Blasphemy of the Spirit
I think Matthew 12:22-32 (and parallels) is quite a bit more complicated than a matter of non-repentance though that is part of the picture. I think the crime is a peculiarly Jewish one because they experienced Jesus in his earthly ministry and his ministry in and as the Holy Spirit. The Holy Spirit was always at work in the Lord Jesus [see Acts 10:37-38] but his glorification and exaltation the Holy Spirit becomes Jesus' peculiar representative and witness [see Acts 2:33 and elsewhere]. And what you make of this somewhat repetitive piece.
1. Jesus makes a distinction between sin against him as "the Son of Man" and sin against the Spirit.
2. If it were simply a question of non-repentance then the distinction would not be a valid one.
3. If they remained non-repentant they could not be forgiven when they sin against either.
4. I'm sure we're dealing with two-phases of the redeeming work of God.
5. The two are: the earthly ministry of Jesus and his ministry in the new age (the eternal age) when the Spirit does his work in presenting the exalted and glorified Jesus to them (and to us).
6. For them to reject Jesus during his earthly ministry there was the possibility that they could be forgiven during the age of the Spirit, which was the age to come (Acts 2:23, 33-38 and Hebrews 2:5).
7. Reject Jesus when he comes in and through and as the Holy Spirit and there is no other manifestation of Jesus to come.
8. The era of "the flesh" ended when Jesus died in and to the flesh and the era of the Spirit began when as the exalted Lord Jesus sends and comes in the Holy Spirit to indwell them. Be sure to see 1 Peter 3:18 and Romans 1:3. When they sinned in the new age they sinned during the final age in which they can find forgiveness—that is, in the age when the Holy Spirit represents the Savior.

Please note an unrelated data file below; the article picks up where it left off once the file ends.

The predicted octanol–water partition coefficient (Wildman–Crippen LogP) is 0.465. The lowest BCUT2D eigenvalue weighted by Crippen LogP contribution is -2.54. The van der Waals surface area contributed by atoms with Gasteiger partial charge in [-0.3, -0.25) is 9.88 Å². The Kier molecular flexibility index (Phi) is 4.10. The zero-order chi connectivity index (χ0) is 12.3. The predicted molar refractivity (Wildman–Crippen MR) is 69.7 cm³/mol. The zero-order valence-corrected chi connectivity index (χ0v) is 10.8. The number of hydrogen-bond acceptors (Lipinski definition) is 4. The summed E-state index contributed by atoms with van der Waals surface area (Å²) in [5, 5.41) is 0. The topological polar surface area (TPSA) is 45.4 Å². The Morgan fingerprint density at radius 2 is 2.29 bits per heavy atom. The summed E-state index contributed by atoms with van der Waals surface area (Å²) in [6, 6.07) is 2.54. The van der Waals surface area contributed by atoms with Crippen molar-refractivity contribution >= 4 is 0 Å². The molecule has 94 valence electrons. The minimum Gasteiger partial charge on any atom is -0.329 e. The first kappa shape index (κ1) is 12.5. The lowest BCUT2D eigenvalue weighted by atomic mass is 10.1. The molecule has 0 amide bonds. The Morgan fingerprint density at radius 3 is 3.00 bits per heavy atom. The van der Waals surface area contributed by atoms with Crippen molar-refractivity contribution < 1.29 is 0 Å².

9. In this text [Matthew 12:22-32] "this world" is the era of "the flesh" during which Jesus carries out his redeeming work in "the body of his flesh" (compare Ephesians 2:15) and "the world to come" is when he carries out his redeeming work in and through the Spirit (see texts below).
The passage seems to suggest that blaspheming the Spirit is worse than blaspheming Jesus, since one is forgivable and the other isn’t. But if both Jesus Christ and the Holy Spirit are both part of the Godhead why would one sin be regarded worse than the other?
Is it because the Son of Man is merely human and that we can be forgiven for blaspheming a human but not for blaspheming deity? Probably not. Jesus made it clear that when we dishonor him we dishonor the Father. It isn’t hard to find Israel (and other nations) attributing God’s righteous work to their gods or Israel’s own wisdom. Nor is it difficult to find Israel and the nations saying evil things of God (Assyria did but Jonah says they were forgiven when they repented). Nor is it difficult to find Israel attributing the Spirit’s work in the prophets to some vile source. [You'll remember the "golden calf" incident when Israel said, "Here is your God, O Israel, that brought you out of the land of Egypt"—Exodus 32:4 when in fact it was the Holy Spirit that led them through the wilderness to Canaan—Isaiah 63:7, 10-11, 14.]
Maybe it’s not a question of “worse” and maybe it’s not a question of humanity or divinity. My judgment is that it has to do with the nature of God’s revelation of himself and his purposes. I don’t think the big issue is in the word “blaspheme". I don’t think attributing Christ’s miracles to a satanic source is the peculiar way to blaspheme the Spirit.
Once more, here’s what I think we're dealing with. There are two phases of God's redeeming work in Jesus. The first phase is what Jesus did during his "earthly ministry" in the body of his flesh and the second phase is what is accomplished in his present post-resurrection and glorified state when he presents himself to the world in and through the Holy Spirit.